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How Busy Working Families Can Help Support Their Children’s Reading #parenting

31 January 2014 No Comment

Mumpreneur Profile Liz
With my background as a primary school teacher and the usual high hopes any parent has when their children start school, it was a bit of a shock when my own child struggled with learning to read.

Some children learn to read effortlessly and love every step of the journey, whilst others find it really hard work and will dislike it.

As a teacher, I had often told the parents of young reluctant readers: “Children learn to read at different times… don’t worry, it will come in the end ….” 

There does come a point however, when those children who don’t like reading do have to knuckle down and put in a bit more effort. With encouragement and support from parents and teachers, all children will eventually learn to read, although for some it will be more of an uphill climb.

As a working parent myself, I am only too aware of the challenges busy working families face every day to fit in the multitude of activities present in our children’s lives; from homework to extra-curricular activities and of course a little bit of all-important down time.  But there are many ways in which we can all help our reluctant readers, however limited our time may be and here are my tips:

    1.  Get into a good routine and read as often as you can with your children.  This might sound obvious, but once a routine is established, then reluctant readers are much less likely to protest.  Reading for 10 minutes every day after breakfast will become just as normal as brushing teeth.  Children are often a lot more alert and able to concentrate at the start of the day than the end of the day.  Use lots of praise and if necessary reward incentives to make reading a positive experience.
    2. While you’re busy preparing breakfast for the family, why not challenge your children to read what’s on the back of the cereal box, (there are often fun child-themed promotions and activities on them) or delegate the fetching of the post, and ask your child to read who each letter is for and give it out.
    3. Use time spent sitting in traffic on the way to school to read shop or road signs.  Make a game of it, by asking children to spot things you can see, ensuring they need to use their reading skills a little.
    4. Play audio books in the car on the way to and from school – while this isn’t reading per se, it is a nice way to keep children engaged with the concept of story-telling and following a story for pleasure.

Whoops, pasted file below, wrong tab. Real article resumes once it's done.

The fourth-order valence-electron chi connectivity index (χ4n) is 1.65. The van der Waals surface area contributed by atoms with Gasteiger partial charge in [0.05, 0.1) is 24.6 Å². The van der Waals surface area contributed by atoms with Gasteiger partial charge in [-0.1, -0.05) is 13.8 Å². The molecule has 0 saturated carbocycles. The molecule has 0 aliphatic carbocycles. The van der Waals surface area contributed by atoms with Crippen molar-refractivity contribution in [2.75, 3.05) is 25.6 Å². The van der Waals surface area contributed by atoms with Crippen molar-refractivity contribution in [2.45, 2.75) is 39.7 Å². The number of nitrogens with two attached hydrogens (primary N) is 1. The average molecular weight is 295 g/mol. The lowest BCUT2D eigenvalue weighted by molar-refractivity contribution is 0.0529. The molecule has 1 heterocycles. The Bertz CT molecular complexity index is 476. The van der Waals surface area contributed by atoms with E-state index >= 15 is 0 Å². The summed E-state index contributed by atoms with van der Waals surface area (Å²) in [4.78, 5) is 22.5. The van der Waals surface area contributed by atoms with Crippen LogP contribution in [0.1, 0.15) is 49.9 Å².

5. Use down time while waiting for swimming/sports lessons to begin to do a bit of school reading, so that children can then have some free time when they get home and may be worn out.  Equally these can be good opportunities for reading with a sibling that isn’t taking part in the activity itself.
    6. Make reading part of your children’s fun time by reading a play and acting it out together.  Bug Club has a great range of plays at different reading levels, such as ‘Rap-Punzel.’
    7. Read more as a parent.  Many of us will only read for a few minutes in bed before nodding off to sleep.  Perhaps your children never see you reading a book.  Try having a TV free evening once a week where reading becomes the family activity.
    8. Keep reading to your children for as long as possible.  For many families, this seems to fall by the wayside, as they get older.

Ensuring that the enjoyment of literature takes precedence, particularly in the early years, over the learning of the rules literacy, important though they are.  Children have to be motivated to want to learn to read. Reading must not be taught simply as a school exercise.’ Michael Morpurgo, children’s author.

The ultimate challenge for reluctant readers is getting them to read for their own pleasure rather than to please their parents or teacher.  It is up to us to not only help children to develop the skills to read, but also more importantly the desire to want to do it.  The best way in which we can do this is to ensure that it has a strong presence in their lives, and that they have access to enough inspiring content to keep them interested, engaged and entertained. Liz Walker, Founder of Reading Chest


About Reading Chest

For more reading advice and access to a wide range of books for young readers, visit www.readingchest.co.uk.Reading Chest is the UK’s only through-the-post book rental service for reading scheme books aimed at 4-9 year olds.  The books supplied correspond to the coloured book bands, which are being used in schools.  They provide children with a greater variety of reading material to support and inspire their home reading.  Parents can choose from gold, silver or bronze level subscriptions, which offer a different number of books swaps for their children each month.






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